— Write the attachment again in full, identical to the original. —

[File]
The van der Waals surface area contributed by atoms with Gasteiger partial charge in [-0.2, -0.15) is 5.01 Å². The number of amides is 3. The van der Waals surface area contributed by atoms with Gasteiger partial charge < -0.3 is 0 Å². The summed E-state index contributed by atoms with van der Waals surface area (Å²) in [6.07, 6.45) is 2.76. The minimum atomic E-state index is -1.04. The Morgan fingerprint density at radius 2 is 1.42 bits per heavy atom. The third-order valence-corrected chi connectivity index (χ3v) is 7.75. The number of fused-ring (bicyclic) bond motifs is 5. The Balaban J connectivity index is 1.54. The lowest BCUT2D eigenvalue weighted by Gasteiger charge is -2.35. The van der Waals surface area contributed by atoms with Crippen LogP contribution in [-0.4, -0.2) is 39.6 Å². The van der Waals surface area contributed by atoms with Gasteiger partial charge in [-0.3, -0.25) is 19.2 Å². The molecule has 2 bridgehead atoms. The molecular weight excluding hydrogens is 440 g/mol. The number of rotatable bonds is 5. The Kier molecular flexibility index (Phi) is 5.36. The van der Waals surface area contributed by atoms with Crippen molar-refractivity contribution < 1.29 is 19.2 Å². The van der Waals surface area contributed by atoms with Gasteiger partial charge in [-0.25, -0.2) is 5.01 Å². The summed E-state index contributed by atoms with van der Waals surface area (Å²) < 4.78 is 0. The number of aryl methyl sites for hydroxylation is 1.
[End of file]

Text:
The van der Waals surface area contributed by atoms with Gasteiger partial charge in [-0.2, -0.15) is 5.01 Å². The number of amides is 3. The van der Waals surface area contributed by atoms with Gasteiger partial charge < -0.3 is 0 Å². The summed E-state index contributed by atoms with van der Waals surface area (Å²) in [6.07, 6.45) is 2.76. The minimum atomic E-state index is -1.04. The Morgan fingerprint density at radius 2 is 1.42 bits per heavy atom. The third-order valence-corrected chi connectivity index (χ3v) is 7.75. The number of fused-ring (bicyclic) bond motifs is 5. The Balaban J connectivity index is 1.54. The lowest BCUT2D eigenvalue weighted by Gasteiger charge is -2.35. The van der Waals surface area contributed by atoms with Crippen LogP contribution in [-0.4, -0.2) is 39.6 Å². The van der Waals surface area contributed by atoms with Gasteiger partial charge in [-0.3, -0.25) is 19.2 Å². The molecule has 2 bridgehead atoms. The molecular weight excluding hydrogens is 440 g/mol. The number of rotatable bonds is 5. The Kier molecular flexibility index (Phi) is 5.36. The van der Waals surface area contributed by atoms with Crippen molar-refractivity contribution < 1.29 is 19.2 Å². The van der Waals surface area contributed by atoms with Gasteiger partial charge in [-0.25, -0.2) is 5.01 Å². The summed E-state index contributed by atoms with van der Waals surface area (Å²) < 4.78 is 0. The number of aryl methyl sites for hydroxylation is 1.